We would love to see photos of your shop, your progress, and your toys as you grow as a toymaker. We have a new feature this week on our forum that allows you to insert large photo files, videos and PDF's into your posts. So feel free to post whatever you like. We have a fun, large, very active community and we love to welcome new members like you. Happy Toymaking!
BadBob

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Reply with quote  #9 
Dimitri,

You can use pretty much any wood you have on hand or easily available.

The big question you need to ask is how much work are you willing to do and how much money are you willing to spend. For small toys like the Play Pals the cost isn't much of an issue because the amount of material is so small.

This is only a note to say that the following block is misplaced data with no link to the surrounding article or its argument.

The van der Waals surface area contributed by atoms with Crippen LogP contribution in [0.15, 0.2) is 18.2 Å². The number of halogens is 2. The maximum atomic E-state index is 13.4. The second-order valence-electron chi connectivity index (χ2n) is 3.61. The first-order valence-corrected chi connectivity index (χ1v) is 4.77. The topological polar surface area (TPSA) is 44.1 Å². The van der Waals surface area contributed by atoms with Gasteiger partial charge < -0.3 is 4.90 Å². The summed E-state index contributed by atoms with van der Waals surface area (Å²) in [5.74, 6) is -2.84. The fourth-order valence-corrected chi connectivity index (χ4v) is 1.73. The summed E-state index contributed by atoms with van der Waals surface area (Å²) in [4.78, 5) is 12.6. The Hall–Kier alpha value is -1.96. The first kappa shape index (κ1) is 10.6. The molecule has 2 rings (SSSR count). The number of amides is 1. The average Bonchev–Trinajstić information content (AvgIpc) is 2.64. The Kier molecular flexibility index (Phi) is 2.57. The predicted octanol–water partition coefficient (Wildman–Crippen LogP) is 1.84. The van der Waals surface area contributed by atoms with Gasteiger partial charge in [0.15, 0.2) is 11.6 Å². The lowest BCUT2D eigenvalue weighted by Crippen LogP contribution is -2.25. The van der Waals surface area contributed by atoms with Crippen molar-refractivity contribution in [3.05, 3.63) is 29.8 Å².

Some wood is much harder to work with than others. I find hardwoods to be much easier to work with. Primarily because I picky about my surfaces and I find sanding soft woods such as pine to be more time consuming that harder woods. I am working on a batch of trucks that are made from oak and poplar. I  can easily sand them to a near glass smooth finish. If I had to pick one wood for toy making poplar would probably me my choice. ALthough there are plenty of woods I haven't tried.

MDF will work if you willing to put up with the crazy amount of dust it makes and your going to paint the toy.

Good quality plywood is great for some toys if you can get it. I've yet to find a local source. I've experimented with construction grade plywood and find it to be a real pain to use. Large voids, delamination, and splinters are a constant problem.

Hardboard can be used for some things. I think it makes a great back for puzzles.